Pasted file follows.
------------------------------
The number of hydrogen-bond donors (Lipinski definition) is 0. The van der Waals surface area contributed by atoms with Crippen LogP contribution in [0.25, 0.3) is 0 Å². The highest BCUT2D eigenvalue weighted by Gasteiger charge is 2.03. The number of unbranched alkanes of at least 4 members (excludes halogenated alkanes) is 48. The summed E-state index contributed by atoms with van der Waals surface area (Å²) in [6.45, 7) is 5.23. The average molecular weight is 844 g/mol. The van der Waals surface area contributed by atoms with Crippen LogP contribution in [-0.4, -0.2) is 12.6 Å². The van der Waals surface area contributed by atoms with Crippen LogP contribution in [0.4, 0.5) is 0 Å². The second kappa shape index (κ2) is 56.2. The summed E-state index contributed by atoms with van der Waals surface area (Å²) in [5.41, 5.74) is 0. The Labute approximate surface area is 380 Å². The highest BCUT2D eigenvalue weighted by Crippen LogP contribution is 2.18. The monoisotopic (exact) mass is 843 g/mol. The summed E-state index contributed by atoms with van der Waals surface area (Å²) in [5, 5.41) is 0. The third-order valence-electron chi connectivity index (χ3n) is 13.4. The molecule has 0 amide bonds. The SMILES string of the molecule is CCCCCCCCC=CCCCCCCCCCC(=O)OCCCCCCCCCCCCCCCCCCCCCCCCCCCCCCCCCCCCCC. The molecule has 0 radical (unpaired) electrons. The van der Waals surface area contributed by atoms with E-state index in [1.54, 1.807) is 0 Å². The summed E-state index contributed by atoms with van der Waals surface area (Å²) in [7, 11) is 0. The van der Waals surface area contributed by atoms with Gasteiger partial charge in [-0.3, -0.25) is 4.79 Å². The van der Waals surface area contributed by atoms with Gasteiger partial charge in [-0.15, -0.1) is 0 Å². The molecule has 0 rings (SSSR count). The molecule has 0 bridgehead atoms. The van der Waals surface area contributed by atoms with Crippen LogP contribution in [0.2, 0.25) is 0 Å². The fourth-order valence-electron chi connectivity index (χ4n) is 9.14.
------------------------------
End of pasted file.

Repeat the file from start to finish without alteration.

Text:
The number of hydrogen-bond donors (Lipinski definition) is 0. The van der Waals surface area contributed by atoms with Crippen LogP contribution in [0.25, 0.3) is 0 Å². The highest BCUT2D eigenvalue weighted by Gasteiger charge is 2.03. The number of unbranched alkanes of at least 4 members (excludes halogenated alkanes) is 48. The summed E-state index contributed by atoms with van der Waals surface area (Å²) in [6.45, 7) is 5.23. The average molecular weight is 844 g/mol. The van der Waals surface area contributed by atoms with Crippen LogP contribution in [-0.4, -0.2) is 12.6 Å². The van der Waals surface area contributed by atoms with Crippen LogP contribution in [0.4, 0.5) is 0 Å². The second kappa shape index (κ2) is 56.2. The summed E-state index contributed by atoms with van der Waals surface area (Å²) in [5.41, 5.74) is 0. The Labute approximate surface area is 380 Å². The highest BCUT2D eigenvalue weighted by Crippen LogP contribution is 2.18. The monoisotopic (exact) mass is 843 g/mol. The summed E-state index contributed by atoms with van der Waals surface area (Å²) in [5, 5.41) is 0. The third-order valence-electron chi connectivity index (χ3n) is 13.4. The molecule has 0 amide bonds. The SMILES string of the molecule is CCCCCCCCC=CCCCCCCCCCC(=O)OCCCCCCCCCCCCCCCCCCCCCCCCCCCCCCCCCCCCCC. The molecule has 0 radical (unpaired) electrons. The van der Waals surface area contributed by atoms with E-state index in [1.54, 1.807) is 0 Å². The summed E-state index contributed by atoms with van der Waals surface area (Å²) in [7, 11) is 0. The van der Waals surface area contributed by atoms with Gasteiger partial charge in [-0.3, -0.25) is 4.79 Å². The van der Waals surface area contributed by atoms with Gasteiger partial charge in [-0.15, -0.1) is 0 Å². The molecule has 0 rings (SSSR count). The molecule has 0 bridgehead atoms. The van der Waals surface area contributed by atoms with Crippen LogP contribution in [0.2, 0.25) is 0 Å². The fourth-order valence-electron chi connectivity index (χ4n) is 9.14.